Let’s do this thing: 5 tips for writing your college essay


Isabella Carrero-Baptista, Reporter

Ah, the college essay. The bane of every senior student’s existence. Senior Lucia Mercado Santos commented, “I hate writing essays, it’s kind of stressful too.”  But it doesn’t have to be. In essence, the college essay is your chance to show colleges who you are outside of the achievements on your profile. To show your personality. Madeline Ireland (12) said that the college essay is an opportunity to “show off yourself, your experience in life so far, and your writing abilities.” So, difficult as it may be, these 5 simple steps will help us get through it together.

1. Say it with me now: REQUIREMENTS

Before you’re ready to pick a topic, you have to know what you’re answering. Step one: choose a prompt. The 2021 prompts are listed below:

  1. Some students have a background, identity, interest, or talent that is so meaningful they believe their application would be incomplete without it. If this sounds like you, then please share your story.
  2. The lessons we take from obstacles we encounter can be fundamental to later success. Recount a time when you faced a challenge, setback, or failure. How did it affect you, and what did you learn from the experience?
  3. Reflect on a time when you questioned or challenged a belief or idea. What prompted your thinking? What was the outcome?
  4. Reflect on something that someone has done for you that has made you happy or thankful in a surprising way. How has this gratitude affected or motivated you?
  5. Discuss an accomplishment, event, or realization that sparked a period of personal growth and a new understanding of yourself or others.
  6. Describe a topic, idea, or concept you find so engaging that it makes you lose all track of time. Why does it captivate you? What or who do you turn to when you want to learn more?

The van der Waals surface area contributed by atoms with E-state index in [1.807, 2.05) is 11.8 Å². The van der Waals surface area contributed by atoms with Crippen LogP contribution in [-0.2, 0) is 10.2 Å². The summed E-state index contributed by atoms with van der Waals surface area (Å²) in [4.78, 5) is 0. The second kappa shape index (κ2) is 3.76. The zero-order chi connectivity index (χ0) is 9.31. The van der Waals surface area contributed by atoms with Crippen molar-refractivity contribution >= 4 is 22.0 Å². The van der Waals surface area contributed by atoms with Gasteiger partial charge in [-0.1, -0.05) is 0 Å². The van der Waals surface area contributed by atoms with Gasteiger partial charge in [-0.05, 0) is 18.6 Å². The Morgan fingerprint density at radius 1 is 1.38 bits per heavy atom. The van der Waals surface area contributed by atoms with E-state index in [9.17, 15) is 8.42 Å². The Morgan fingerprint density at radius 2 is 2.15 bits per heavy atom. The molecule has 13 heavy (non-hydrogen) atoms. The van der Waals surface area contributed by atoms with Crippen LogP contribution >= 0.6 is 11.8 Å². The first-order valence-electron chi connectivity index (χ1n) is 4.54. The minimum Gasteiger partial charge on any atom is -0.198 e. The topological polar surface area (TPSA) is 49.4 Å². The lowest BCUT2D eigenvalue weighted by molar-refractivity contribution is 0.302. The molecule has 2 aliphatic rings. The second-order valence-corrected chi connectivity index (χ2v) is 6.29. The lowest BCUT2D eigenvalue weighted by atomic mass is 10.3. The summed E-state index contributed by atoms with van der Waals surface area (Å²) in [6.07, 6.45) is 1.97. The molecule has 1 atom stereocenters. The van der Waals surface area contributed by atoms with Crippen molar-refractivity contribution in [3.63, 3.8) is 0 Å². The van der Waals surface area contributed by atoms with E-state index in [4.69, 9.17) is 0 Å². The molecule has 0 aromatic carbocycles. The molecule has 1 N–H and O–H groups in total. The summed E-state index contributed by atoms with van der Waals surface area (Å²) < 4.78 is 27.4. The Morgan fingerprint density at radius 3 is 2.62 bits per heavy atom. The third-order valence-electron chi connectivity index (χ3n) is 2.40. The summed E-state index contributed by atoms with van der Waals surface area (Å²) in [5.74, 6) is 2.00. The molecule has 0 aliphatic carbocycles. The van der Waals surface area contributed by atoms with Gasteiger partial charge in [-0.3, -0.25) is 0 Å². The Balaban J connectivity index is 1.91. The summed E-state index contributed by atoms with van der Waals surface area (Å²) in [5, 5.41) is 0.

7. Share an essay on any topic of your choice. It can be one you’ve already written, one that responds to a different prompt, or one of your own design.

It doesn’t really matter which of these you chose to write about, as long as you answer it earnestly. A note of caution however: number seven may seem deceitfully appealing. It’s basically telling you that you can write about whatever you want. Great, right? WRONG. People don’t get into Harvard because they wrote about their favorite color. People get into Harvard because they wrote about the significance their favorite color has in their life. The point is, you can write about anything you want (your favorite movie, your pet, etc.) as long as you explain why it’s important to you and is a part of you. For example, write about how Jurassic Park inspired you to become a paleontologist, not about how having dinosaurs around today would change the ecosystem. Senior Sarah Woo advised to “just being (be) yourself and don’t brag too much or act like someone else.”

One more thing: the word count for the essay is 650 words. No more, no less. So keep that in mind when thinking of which question to answer. Don’t write your life story, pick an experience, hobby, value, etc. that reveals something about you (U.S. News).

2. Keep things simple